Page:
The Queensland Government has sought to clarify its position in relation to payroll tax liability in respect of payments to contracted GPs in medical clinics in an updated ruling made 19 September 2023.
Simultaneously, the deadline for registering for the payroll tax amnesty was extended until 10 November 2023.
Revised deadline for amnesty registration
The Queensland Government has implemented an amnesty for payroll tax for certain contracted GPs through until 30 June 2025 citing ‘a potential lack of awareness of the payroll tax treatment of contractors among GPs’.
In order to be eligible for the amnesty the medical clinic must submit an expression of interest (EOI) form by 10 November 2023 (extended from the original deadline of 29 September 2023). 1
Further, the amnesty only relates to payments to certain contracted GPs. It does not apply to GPs who are common law employees.
Registering will require that the clinic make voluntary disclosure to the Commissioner of State Revenue (Qld) and cooperate with the government.
Failure to register before 10 November 2023 will mean penalties and interest in addition to any unpaid tax – if the clinic is liable.
Key clarifications in the updated ruling
The original version of the ruling addressed misconceptions in the medical industry about liability to account for Payroll Tax on payments made to contracted GPs, including in respect of:
· GPs operating as independent contractors for the clinic;
· GPs operating in the clinic under a facilities or services arrangement, in which the clinic charges the GP for administration, marketing and/or accounting support (‘facilities arrangement’).
The broad implication of the original ruling was that these arrangements were ‘relevant contracts’ and payroll tax liability arises under those arrangements.
The updated ruling provides several clarifications about the Queensland Government’s position2. Relevantly, the updated ruling clarifies that payroll tax is unlikely to apply to payments from patients and medicare directly to the GP, in contrast to the situation where the
clinic receives payments on behalf of GPs, and distributes the funds to the GPs at the end of an accounting period.
In our experience, there is variability in the manner in which different clinics operate, and therefore legal advice should be sought by medical clinics that are or may be affected.
Allied Health and other businesses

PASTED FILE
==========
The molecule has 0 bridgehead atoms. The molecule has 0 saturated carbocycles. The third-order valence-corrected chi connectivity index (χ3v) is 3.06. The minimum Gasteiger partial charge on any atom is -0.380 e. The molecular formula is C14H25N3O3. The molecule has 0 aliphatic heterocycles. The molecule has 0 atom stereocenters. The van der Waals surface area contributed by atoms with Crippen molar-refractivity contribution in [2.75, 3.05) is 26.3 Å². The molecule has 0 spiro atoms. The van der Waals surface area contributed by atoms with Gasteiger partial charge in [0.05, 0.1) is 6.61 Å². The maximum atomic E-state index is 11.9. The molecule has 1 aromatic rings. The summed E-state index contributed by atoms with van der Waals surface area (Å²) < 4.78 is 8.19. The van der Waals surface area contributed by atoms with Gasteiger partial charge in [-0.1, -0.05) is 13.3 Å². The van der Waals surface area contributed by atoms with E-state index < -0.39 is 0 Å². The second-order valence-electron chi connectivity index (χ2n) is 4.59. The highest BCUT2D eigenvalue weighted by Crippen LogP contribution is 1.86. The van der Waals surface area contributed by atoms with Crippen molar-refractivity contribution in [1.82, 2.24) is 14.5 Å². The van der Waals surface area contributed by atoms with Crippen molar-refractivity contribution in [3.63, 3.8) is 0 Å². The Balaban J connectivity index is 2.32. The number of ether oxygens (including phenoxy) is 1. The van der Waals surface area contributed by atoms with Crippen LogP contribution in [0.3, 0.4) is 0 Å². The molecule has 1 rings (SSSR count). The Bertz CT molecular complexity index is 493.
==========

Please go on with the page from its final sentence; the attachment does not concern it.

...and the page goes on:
The lion’s share of the media attention in relation to the recent rulings has been focused on medical centers and clinics. Crucially, the rulings (both original and updated) do not distinguish between medical centers and other businesses operating under similar arrangements. In fact, the ruling expressly applies to:
‘an entity that conducts a medical centre business (referred to as a ‘medical centre’), including dental clinics, physiotherapy practices, radiology centres and similar healthcare providers who engage medical, dental and other health practitioners or their entities (‘practitioners’) to provide patients with access to the services of practitioners’.
Despite this, the amnesty only applies to certain payments made to contracted GPs. This means there is presently no payroll tax amnesty for allied health and other businesses operating under a similar model. Businesses that are not eligible for the amnesty, but that operate under a similar model, should seek urgent legal advice if there is any doubt about whether payroll tax is being correctly managed.
NB Commercial Law has significant experience advising clients on these issues and similar arrangements, if you are unsure whether your business is affected contact our office for an obligation free consultation.
Daniel Dash and Zahra Rashedi are part of the commercial law team at NB Lawyers – lawyers for employers working with individuals and business owners on a range of matters including business sales, property disputes, estate disputes, shareholder agreements, intellectual property, litigation and taxation matters.